Sounds like it was well worth the investment for you :) I was wondering about the figures because its hard to find anything consistent, the manufacturers tend to be a little over-optimistic and there's a lot of outdated data but even then its regional, as far as I can see Ireland averages about 0.4kwh/day per square meter but that data's from about 5 years ago.
     
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  15. Solarminer

    Solarminer Well-known Member

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    Ah, perfect angle...Sounds like you want a tracker. There are ideal angles, but then the real world comes in and says, the house faces here....make it work. If you have a flat roof, a ballasted racking system is typically 10 degrees, to put minimal weight on the roof. Residential, we are doing flush mounts on E/W and S sides. We don't put panels on north facing roofs, it just won't payoff. But we do run numbers based on where we 'can' put panels and then the customer decides if they want to go forward.

    Here is a good site to calculate watts and power output specific to your location and angle the sun faces.
    http://pvwatts.nrel.gov/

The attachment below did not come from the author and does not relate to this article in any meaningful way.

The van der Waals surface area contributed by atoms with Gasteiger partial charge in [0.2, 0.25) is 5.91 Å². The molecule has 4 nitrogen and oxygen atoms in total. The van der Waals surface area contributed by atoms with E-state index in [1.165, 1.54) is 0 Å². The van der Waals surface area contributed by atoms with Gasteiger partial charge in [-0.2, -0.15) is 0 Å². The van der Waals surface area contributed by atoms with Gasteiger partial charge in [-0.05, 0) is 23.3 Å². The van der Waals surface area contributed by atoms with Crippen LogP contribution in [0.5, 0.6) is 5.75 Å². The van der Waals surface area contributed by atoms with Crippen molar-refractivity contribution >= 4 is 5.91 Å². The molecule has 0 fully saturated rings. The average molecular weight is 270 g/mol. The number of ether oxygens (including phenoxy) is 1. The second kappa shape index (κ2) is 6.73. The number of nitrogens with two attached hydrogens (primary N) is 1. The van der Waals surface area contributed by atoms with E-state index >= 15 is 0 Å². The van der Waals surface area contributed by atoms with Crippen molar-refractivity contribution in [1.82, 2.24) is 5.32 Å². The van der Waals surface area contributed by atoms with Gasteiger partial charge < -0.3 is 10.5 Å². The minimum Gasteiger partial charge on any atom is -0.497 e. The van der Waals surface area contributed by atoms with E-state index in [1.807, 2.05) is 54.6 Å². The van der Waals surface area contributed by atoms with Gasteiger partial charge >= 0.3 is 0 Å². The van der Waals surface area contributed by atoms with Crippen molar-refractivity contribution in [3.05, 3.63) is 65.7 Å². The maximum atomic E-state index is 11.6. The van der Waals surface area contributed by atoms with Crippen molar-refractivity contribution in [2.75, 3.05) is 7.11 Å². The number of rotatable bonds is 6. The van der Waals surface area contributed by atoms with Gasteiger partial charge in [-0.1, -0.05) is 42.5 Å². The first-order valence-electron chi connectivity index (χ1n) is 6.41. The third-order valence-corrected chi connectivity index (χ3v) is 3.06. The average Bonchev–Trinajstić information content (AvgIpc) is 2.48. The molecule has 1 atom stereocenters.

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  16. Solarminer

    Solarminer Well-known Member

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    Utilities look at renewable energy as an added pain to deal with. They also lose revenue as more people add solar/wind. So they are usually negative about renewable energy. Funny that he mispoke and got called out on it. See my link above to answer your question.
     
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  17. stan.distortion

    stan.distortion Active Member

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    Impressive, thanks. Really wasn't expecting that to work for Ireland but it came up with very detailed info.

    Yes, the supply board here is making things very difficult individuals trying to get started with it, quite accommodating to foreign investors setting up big operations though... :/
     
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  18. stan.distortion